Over the past few months, I have challenged myself to write a new song each week.  I have written sixteen songs to dat.

The tend to fall into four categories: rock songs, groovin' songs, jangly songs, and pretty songs.  I find that, of the four, pretty songs are the most difficult.  The demand to be well-written, with an elegance and a simplicity in the arrangement and the melody line.  The lyrics are a challenge as well; trying to be sweet yet not flowery, tender yet tough.

These are the most honest of songs.

When I listen to You're Not Like Anybody Else by Escondido,  I think "now that is a pretty song I wish I wrote."  The acoustic guitar with the little electric poppings layered behind it create the perfect vibe.  The beauty in the vocals and their melody.  A love song that never uses the word "love."

As simple as this song may sound, writing such a song is artistry and craft that are uncommon.

Click Here to listen to

Some Birds - Jeff Tweedy

from the album WARM (2018)

Jeff Tweedy is an artists with that rare ability to make me instantly happy by the sound of his music.  Within the opening measures of his songs, I recognize who it is, fall immediately into the groove, and smile.  Overtime.

Such is the case with Some Birds from his forthcoming album.  The tones, the vibe, it is all right there.  Just like it is supposed to be.

But wait, there is more.  My affection for most Jeff Tweedy songs seems to grow over time.  I am always finding some new nuisance, or catching the thought behind a lyric that is endearing.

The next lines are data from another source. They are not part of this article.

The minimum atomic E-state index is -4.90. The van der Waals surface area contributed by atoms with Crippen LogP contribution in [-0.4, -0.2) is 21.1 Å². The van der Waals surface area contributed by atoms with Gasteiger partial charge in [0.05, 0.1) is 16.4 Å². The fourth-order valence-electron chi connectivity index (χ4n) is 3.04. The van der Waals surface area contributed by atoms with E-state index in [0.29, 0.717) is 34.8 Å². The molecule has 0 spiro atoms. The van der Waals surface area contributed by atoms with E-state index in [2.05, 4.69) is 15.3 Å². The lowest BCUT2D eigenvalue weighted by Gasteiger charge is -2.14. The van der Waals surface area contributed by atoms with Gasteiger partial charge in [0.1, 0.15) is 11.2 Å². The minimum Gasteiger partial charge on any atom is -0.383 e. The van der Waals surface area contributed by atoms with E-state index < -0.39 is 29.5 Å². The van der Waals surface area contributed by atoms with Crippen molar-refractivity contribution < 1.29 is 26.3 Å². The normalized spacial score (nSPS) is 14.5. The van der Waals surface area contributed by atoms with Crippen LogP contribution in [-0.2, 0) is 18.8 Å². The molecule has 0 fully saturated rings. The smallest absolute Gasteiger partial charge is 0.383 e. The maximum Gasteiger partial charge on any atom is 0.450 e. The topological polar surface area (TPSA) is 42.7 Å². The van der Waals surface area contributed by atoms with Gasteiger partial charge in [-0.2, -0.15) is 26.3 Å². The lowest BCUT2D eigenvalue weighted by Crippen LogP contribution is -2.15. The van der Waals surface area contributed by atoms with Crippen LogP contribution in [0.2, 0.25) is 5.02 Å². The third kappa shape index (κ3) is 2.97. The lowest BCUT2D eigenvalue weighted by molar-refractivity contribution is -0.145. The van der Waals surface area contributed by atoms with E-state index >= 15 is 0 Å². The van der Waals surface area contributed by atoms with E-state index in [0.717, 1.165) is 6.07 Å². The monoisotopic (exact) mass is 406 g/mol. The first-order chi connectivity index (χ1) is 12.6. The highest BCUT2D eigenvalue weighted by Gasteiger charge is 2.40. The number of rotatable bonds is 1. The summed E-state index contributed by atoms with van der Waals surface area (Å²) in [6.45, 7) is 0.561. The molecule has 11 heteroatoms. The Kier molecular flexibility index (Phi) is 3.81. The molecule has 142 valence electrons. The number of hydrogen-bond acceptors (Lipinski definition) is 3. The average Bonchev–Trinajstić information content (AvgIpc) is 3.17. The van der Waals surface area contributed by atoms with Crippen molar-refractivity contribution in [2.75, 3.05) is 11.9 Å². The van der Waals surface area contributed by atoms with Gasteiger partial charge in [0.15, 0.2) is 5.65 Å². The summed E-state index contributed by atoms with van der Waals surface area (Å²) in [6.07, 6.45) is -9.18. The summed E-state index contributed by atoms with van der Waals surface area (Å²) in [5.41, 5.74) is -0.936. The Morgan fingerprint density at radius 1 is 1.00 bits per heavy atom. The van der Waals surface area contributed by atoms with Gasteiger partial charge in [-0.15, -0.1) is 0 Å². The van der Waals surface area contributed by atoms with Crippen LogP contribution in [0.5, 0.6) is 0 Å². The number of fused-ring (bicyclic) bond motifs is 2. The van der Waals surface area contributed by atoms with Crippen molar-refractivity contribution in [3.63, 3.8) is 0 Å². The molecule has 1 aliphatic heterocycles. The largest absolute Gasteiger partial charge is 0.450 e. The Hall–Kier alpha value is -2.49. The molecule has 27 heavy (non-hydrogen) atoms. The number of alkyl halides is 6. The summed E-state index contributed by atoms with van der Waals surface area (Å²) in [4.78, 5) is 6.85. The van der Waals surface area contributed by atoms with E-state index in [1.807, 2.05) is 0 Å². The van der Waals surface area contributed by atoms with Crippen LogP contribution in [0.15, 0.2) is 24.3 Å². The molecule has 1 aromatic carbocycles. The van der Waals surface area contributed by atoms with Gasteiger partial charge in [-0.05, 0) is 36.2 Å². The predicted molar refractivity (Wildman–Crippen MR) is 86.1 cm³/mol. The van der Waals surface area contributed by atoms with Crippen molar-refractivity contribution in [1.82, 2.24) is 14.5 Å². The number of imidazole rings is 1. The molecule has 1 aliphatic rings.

He is special.

Click Here to watch the official video for Some Birds by Jeff Tweedy.

Click Here to read my September 2016 blog post for We Aren't The World (Safety Girl) by Wilco.

Click Here to read my July 2015 blog post for Taste The Ceiling by Wilco.

Click Here to read my October 2013 blog post for Ballad Of The Opening Band by Jeff Tweedy.

Click Here to read my May 2012 blog post for One Sunday Morning (Song For …

Boom Boom - Tony Joe White

from the album Bad Mouthin' (2018)

Perhaps more than any other artist, Tony Joe White is synonymous with "swamp music."  Everything in his gravel voice, guitar and harmonica tones, and songwriting acumen defines "swamp."

On his latest album, Tony Joe White releases his first "blues" album of his fifty year career.  Sure the blues have been ever present throughout, but this time it is intentionally "the blues."

My favorite track is a cover of John Lee Hooker's classic, Boom Boom.  The dull thud of the snare, the hint of reverb in the guitar, the ancient-sounding harmonica, and the baritone vocal.  The delta meets the swamp.

I really dig how this song subtly derives its intensity from the hypnotic effect of the bass, drums, and guitar.

I can't get enough of this vibe.

Click Here to listen to Boom Boom by Tony Joe White.

Click Here to read my October 2013 blog post for Gypsy Epilogue by Tony Joe White.